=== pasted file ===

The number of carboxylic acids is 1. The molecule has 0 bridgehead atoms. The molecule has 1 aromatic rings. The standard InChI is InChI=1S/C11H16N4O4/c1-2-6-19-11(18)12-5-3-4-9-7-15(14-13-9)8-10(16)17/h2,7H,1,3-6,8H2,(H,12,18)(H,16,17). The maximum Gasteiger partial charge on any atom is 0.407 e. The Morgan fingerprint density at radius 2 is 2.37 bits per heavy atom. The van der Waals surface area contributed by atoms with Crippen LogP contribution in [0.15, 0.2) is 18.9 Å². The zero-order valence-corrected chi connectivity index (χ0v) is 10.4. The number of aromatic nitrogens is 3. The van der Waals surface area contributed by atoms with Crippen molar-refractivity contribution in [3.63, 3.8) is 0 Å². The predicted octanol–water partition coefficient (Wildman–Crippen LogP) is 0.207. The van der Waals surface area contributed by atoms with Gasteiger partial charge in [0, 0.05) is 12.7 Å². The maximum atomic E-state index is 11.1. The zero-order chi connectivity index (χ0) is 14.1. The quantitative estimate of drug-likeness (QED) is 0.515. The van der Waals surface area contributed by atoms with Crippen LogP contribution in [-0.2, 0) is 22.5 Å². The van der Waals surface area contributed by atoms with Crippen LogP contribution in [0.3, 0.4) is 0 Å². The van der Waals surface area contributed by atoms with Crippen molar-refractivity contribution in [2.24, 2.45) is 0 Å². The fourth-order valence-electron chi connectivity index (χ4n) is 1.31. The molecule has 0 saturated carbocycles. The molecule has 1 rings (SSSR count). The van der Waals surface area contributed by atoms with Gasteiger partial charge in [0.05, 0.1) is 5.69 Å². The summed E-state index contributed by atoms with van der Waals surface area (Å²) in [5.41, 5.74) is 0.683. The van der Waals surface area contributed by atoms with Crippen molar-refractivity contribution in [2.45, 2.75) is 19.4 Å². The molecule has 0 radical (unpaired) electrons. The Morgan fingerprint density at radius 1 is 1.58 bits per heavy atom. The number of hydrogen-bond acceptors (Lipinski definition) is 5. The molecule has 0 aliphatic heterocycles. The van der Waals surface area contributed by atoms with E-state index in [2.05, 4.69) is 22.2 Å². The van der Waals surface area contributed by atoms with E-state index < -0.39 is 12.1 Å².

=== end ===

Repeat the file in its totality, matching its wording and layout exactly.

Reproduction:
The number of carboxylic acids is 1. The molecule has 0 bridgehead atoms. The molecule has 1 aromatic rings. The standard InChI is InChI=1S/C11H16N4O4/c1-2-6-19-11(18)12-5-3-4-9-7-15(14-13-9)8-10(16)17/h2,7H,1,3-6,8H2,(H,12,18)(H,16,17). The maximum Gasteiger partial charge on any atom is 0.407 e. The Morgan fingerprint density at radius 2 is 2.37 bits per heavy atom. The van der Waals surface area contributed by atoms with Crippen LogP contribution in [0.15, 0.2) is 18.9 Å². The zero-order valence-corrected chi connectivity index (χ0v) is 10.4. The number of aromatic nitrogens is 3. The van der Waals surface area contributed by atoms with Crippen molar-refractivity contribution in [3.63, 3.8) is 0 Å². The predicted octanol–water partition coefficient (Wildman–Crippen LogP) is 0.207. The van der Waals surface area contributed by atoms with Gasteiger partial charge in [0, 0.05) is 12.7 Å². The maximum atomic E-state index is 11.1. The zero-order chi connectivity index (χ0) is 14.1. The quantitative estimate of drug-likeness (QED) is 0.515. The van der Waals surface area contributed by atoms with Crippen LogP contribution in [-0.2, 0) is 22.5 Å². The van der Waals surface area contributed by atoms with Crippen LogP contribution in [0.3, 0.4) is 0 Å². The van der Waals surface area contributed by atoms with Crippen molar-refractivity contribution in [2.24, 2.45) is 0 Å². The fourth-order valence-electron chi connectivity index (χ4n) is 1.31. The molecule has 0 saturated carbocycles. The molecule has 1 rings (SSSR count). The van der Waals surface area contributed by atoms with Gasteiger partial charge in [0.05, 0.1) is 5.69 Å². The summed E-state index contributed by atoms with van der Waals surface area (Å²) in [5.41, 5.74) is 0.683. The van der Waals surface area contributed by atoms with Crippen molar-refractivity contribution in [2.45, 2.75) is 19.4 Å². The molecule has 0 radical (unpaired) electrons. The Morgan fingerprint density at radius 1 is 1.58 bits per heavy atom. The number of hydrogen-bond acceptors (Lipinski definition) is 5. The molecule has 0 aliphatic heterocycles. The van der Waals surface area contributed by atoms with E-state index in [2.05, 4.69) is 22.2 Å². The van der Waals surface area contributed by atoms with E-state index < -0.39 is 12.1 Å².